My week has been dominated by Care.Data. The exam question: how to rescue the NHS’s (so-far) ill-fated programme to link up patient data from hospitals with patient data from GP-held records? I have had discussions, phone calls and Twitter exchanges. I have reviewed the Health Select Committee hearings. I have been invited to high level meetings.
Out of all this emerges an outline agenda for getting it right. I am eager to share this with you now. It is not final National Voices policy, but it is a first stab and I hope that our members and friends will hone and enrich it.
First things first. The policy intent behind Care.Data is right. Linking data about patients enriches our understanding of health, illness, treatment and services. It supports medical research and improvements in care. It already happens, but the Care.Data programme would extend its scope significantly in the UK (though not especially so by international standards).
The Care.Data train crash is bad for patients and public health. It undermines trust in the power of data to be a force for good. It could set back the causes of medical research, health services improvement and integrated care.
Most patients and citizens support the idea that information about them can be used for purposes other than their immediate care. Many are positively keen for this to happen for the public good. But we care about who sees the data, and for what purposes, and we want our privacy protected.
The attempted launch of Care.Data by NHS England and the Health and Social Care Information Centre (HSCIC) has gone off the rails and the decision to pause is the right one. The reasons for the derailment are manifold. I will highlight three.
First, the programme was launched before the rules had been written. There is therefore a complete absence of clarity about what happens to data, how it is governed and policed and who might eventually see it.
Second, there has been a failure of engagement with the GP community, such that a substantial part, if not majority, now seem opposed. Most egregiously from my point of view, there has been a woeful absence of engagement with patients, citizens and civil society organisations. We could have helped prevent the train crash, if given the chance. So much for “putting patients first”.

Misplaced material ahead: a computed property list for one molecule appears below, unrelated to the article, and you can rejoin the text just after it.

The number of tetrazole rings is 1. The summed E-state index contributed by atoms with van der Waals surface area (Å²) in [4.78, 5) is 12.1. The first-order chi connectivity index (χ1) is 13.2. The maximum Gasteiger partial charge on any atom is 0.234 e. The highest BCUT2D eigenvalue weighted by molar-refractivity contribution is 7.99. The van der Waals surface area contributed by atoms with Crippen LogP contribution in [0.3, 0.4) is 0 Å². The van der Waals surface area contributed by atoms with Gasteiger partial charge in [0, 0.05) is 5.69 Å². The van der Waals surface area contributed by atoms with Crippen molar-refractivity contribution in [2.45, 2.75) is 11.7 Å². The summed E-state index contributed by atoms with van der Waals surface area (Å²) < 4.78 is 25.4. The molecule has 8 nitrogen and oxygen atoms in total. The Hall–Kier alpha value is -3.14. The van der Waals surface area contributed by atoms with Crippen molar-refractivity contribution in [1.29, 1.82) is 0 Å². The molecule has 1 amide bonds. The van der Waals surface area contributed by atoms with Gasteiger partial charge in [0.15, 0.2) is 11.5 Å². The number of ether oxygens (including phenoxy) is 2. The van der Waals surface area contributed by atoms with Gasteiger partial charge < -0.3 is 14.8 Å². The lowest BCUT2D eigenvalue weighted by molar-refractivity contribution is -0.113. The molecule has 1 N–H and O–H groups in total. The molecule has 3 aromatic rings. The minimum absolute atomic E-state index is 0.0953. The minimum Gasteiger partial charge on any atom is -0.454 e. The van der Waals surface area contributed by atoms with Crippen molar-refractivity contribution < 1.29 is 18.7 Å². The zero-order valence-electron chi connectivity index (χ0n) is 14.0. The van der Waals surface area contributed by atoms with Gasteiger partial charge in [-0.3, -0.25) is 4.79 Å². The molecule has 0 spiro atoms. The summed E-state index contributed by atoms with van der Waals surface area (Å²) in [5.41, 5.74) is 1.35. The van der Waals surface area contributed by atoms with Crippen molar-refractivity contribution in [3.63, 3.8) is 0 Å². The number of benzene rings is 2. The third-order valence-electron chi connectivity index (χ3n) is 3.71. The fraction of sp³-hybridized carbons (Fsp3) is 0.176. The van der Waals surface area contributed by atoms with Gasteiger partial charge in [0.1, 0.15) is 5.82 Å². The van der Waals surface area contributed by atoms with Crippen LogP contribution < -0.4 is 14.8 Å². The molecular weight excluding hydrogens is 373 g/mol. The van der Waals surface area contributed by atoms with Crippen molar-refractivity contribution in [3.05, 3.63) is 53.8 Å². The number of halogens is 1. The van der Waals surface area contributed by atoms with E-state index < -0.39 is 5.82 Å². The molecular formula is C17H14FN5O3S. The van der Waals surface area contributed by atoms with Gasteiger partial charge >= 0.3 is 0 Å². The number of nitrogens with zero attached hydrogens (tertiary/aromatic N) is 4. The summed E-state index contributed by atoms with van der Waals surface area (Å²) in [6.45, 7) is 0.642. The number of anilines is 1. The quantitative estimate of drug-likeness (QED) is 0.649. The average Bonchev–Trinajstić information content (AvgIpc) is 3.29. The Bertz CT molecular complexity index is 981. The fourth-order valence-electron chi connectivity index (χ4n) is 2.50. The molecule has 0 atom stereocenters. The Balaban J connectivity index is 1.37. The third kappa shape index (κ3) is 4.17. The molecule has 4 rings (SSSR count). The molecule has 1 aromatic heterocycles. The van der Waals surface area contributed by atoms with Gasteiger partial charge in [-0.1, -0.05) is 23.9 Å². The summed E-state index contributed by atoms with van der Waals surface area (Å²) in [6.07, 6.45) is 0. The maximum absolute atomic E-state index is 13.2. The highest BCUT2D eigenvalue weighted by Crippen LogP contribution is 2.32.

OK, enough recriminations. What now needs to happen? I would like National Voices to be among the most prominent supporters of Care.Data. We can’t do that now. What would it take?
Here is my twelve point plan.
- Write the rules of engagement. What happens to the data, who sees it, for what purpose? Who is not allowed to see it? What are the sanctions for breaking the rules? How is privacy and security protected? It’s a nonsense that this hasn’t been done. Do it now.
- Write the rules collaboratively with patients, health charities, civil society organisations, GPs and all others with a stake. Work through all the tricky issues and be prepared to change the policy along the way
- Take as long as necessary. The timescale for launching Care.Data was entirely artificial, as is the six month “pause”. More haste, less speed.
- Outlaw access to data for non-health related purposes, like insurance.
- Be clear about penalties for breaking the rules and make them sufficiently punitive.
- Ensure that in the revamped Care.Data there is complete transparency about the handling of all data about patients.
- Stick with the opt out approach: it is better than opt in. The consequence of opting in to the linking of one’s anonymised data is that that the pool of people sharing their data is much smaller and far less likely to contain those with the worst health problems. Opt in would be bad for health inequalities.
- Make it really easy to opt out.
- Co-design with all interested parties a proper public information campaign. Not some silly leaflet popped through the letter box with the pizza fliers. You need to explain the process, set out the benefits and be honest about the risks (which cannot be reduced to zero). The messages need to be tailored to the needs of different groups. Proper information is the quid pro quo of an opt-out system. The implied consent of those who do not opt out must be informed. Those who do opt out must be able to do so knowing why.
- Establish a robust oversight process, to police the extraction and use of linked data. Ensure it is independent of government, NHS England and the HSCIC, and chaired by an unimpeachable public servant.
- Consider whether the process needs additional statutory underpinning.
- And finally, Care.Data is now a busted brand. For God’s sake call it something else.